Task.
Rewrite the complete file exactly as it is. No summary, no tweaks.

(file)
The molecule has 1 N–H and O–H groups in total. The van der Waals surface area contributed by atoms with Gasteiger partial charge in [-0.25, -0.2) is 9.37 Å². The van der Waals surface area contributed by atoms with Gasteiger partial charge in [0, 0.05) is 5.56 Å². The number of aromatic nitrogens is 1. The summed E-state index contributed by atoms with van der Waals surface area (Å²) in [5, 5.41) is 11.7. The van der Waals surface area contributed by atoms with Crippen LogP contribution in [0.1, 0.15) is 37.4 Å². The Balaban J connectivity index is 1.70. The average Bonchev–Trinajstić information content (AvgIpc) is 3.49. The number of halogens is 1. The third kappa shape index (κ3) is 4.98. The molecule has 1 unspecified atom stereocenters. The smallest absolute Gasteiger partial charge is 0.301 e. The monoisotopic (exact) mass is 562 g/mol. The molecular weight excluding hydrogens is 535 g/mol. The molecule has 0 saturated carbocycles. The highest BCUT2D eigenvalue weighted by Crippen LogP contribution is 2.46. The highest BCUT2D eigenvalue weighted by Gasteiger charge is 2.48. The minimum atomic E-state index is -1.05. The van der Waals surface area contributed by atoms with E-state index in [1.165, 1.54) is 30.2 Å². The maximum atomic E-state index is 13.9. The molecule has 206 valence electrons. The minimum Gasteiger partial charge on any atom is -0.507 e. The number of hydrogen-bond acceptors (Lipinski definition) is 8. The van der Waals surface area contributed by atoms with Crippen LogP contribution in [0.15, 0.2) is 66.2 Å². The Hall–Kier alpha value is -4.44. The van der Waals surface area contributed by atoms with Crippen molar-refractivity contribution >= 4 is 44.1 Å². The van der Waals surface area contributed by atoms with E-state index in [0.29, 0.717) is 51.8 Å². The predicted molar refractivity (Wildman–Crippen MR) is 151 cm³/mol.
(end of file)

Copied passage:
The molecule has 1 N–H and O–H groups in total. The van der Waals surface area contributed by atoms with Gasteiger partial charge in [-0.25, -0.2) is 9.37 Å². The van der Waals surface area contributed by atoms with Gasteiger partial charge in [0, 0.05) is 5.56 Å². The number of aromatic nitrogens is 1. The summed E-state index contributed by atoms with van der Waals surface area (Å²) in [5, 5.41) is 11.7. The van der Waals surface area contributed by atoms with Crippen LogP contribution in [0.1, 0.15) is 37.4 Å². The Balaban J connectivity index is 1.70. The average Bonchev–Trinajstić information content (AvgIpc) is 3.49. The number of halogens is 1. The third kappa shape index (κ3) is 4.98. The molecule has 1 unspecified atom stereocenters. The smallest absolute Gasteiger partial charge is 0.301 e. The monoisotopic (exact) mass is 562 g/mol. The molecular weight excluding hydrogens is 535 g/mol. The molecule has 0 saturated carbocycles. The highest BCUT2D eigenvalue weighted by Crippen LogP contribution is 2.46. The highest BCUT2D eigenvalue weighted by Gasteiger charge is 2.48. The minimum atomic E-state index is -1.05. The van der Waals surface area contributed by atoms with E-state index in [1.165, 1.54) is 30.2 Å². The maximum atomic E-state index is 13.9. The molecule has 206 valence electrons. The minimum Gasteiger partial charge on any atom is -0.507 e. The number of hydrogen-bond acceptors (Lipinski definition) is 8. The van der Waals surface area contributed by atoms with Crippen LogP contribution in [0.15, 0.2) is 66.2 Å². The Hall–Kier alpha value is -4.44. The van der Waals surface area contributed by atoms with Crippen molar-refractivity contribution >= 4 is 44.1 Å². The van der Waals surface area contributed by atoms with E-state index in [0.29, 0.717) is 51.8 Å². The predicted molar refractivity (Wildman–Crippen MR) is 151 cm³/mol.